Ever since 1492, cultures always seem to expand westward. The phrase, “Go west, young man,” is a dare to break away from established norms and make a new destiny. Going west represents adventure, enlightenment, and pioneering spirit. Vancouver is as far west as one can go in Canada without wading into the ocean. Like all western cities, it is the end of the road for travelers who want to escape their past—or at least Canadian snow.
This is a painting of Burrard Inlet as imagined from North Vancouver’s waterfront industrial site. Two long-necked red harbor cranes peer west through the sinewy green Lion’s Gate Bridge against a backdrop of Stanley Park’s autumn trees. The Lion’s Gate Bridge is the last gateway before the big Pacific Ocean. Autumn is a time of change. The cranes always represent physical labour to me. Since change always takes more work than you think, this painting symbolizes the mythology of hope and change.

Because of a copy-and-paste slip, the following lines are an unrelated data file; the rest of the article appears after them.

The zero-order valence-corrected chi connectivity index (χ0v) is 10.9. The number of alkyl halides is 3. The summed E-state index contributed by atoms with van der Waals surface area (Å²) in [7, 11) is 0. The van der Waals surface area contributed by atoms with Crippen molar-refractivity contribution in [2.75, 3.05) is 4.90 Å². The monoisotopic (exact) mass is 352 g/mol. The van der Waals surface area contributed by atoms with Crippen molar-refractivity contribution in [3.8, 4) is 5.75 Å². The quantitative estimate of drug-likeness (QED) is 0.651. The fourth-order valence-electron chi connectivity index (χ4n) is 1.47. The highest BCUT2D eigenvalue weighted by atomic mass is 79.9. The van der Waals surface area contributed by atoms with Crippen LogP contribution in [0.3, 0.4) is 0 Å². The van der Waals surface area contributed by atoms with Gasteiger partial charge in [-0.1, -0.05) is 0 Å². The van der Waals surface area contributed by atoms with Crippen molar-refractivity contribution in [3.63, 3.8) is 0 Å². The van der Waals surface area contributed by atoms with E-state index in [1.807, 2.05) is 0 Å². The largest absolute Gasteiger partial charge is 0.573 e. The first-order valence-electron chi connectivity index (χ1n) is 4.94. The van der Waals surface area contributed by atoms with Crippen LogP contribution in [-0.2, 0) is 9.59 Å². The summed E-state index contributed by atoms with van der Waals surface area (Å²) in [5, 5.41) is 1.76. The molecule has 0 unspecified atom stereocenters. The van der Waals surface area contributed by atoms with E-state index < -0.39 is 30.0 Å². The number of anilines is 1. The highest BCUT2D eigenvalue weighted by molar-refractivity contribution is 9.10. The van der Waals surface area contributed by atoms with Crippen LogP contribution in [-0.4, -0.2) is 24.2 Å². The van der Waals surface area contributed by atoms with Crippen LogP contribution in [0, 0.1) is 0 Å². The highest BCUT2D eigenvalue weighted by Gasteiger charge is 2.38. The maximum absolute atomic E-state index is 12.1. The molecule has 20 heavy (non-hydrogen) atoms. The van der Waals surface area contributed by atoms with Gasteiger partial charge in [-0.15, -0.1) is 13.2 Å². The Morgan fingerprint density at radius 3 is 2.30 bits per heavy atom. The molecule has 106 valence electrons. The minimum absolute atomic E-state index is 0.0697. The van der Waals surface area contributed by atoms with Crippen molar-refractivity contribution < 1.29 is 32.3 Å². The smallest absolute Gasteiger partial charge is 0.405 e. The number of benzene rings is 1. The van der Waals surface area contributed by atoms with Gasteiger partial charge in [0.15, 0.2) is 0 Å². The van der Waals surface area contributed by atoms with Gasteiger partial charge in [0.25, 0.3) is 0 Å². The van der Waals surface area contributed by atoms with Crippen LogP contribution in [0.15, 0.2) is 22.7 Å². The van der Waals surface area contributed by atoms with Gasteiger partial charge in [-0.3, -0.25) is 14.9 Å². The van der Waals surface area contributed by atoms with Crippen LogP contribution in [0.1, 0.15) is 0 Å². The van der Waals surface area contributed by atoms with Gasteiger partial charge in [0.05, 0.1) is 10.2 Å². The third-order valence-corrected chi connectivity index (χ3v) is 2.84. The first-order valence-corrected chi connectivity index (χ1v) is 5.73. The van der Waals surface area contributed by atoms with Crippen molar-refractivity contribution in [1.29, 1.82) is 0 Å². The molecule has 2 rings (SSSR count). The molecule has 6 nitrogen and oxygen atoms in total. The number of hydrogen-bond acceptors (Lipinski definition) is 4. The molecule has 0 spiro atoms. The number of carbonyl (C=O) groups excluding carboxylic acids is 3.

The visual focus is on the turbulent rainbow waters, which symbolize both danger and reward. We chase rainbows because the possibility of having a dream come true is what makes life beautiful.
Acrylic on canvas, 48″ x 48″
Located at: Private Collection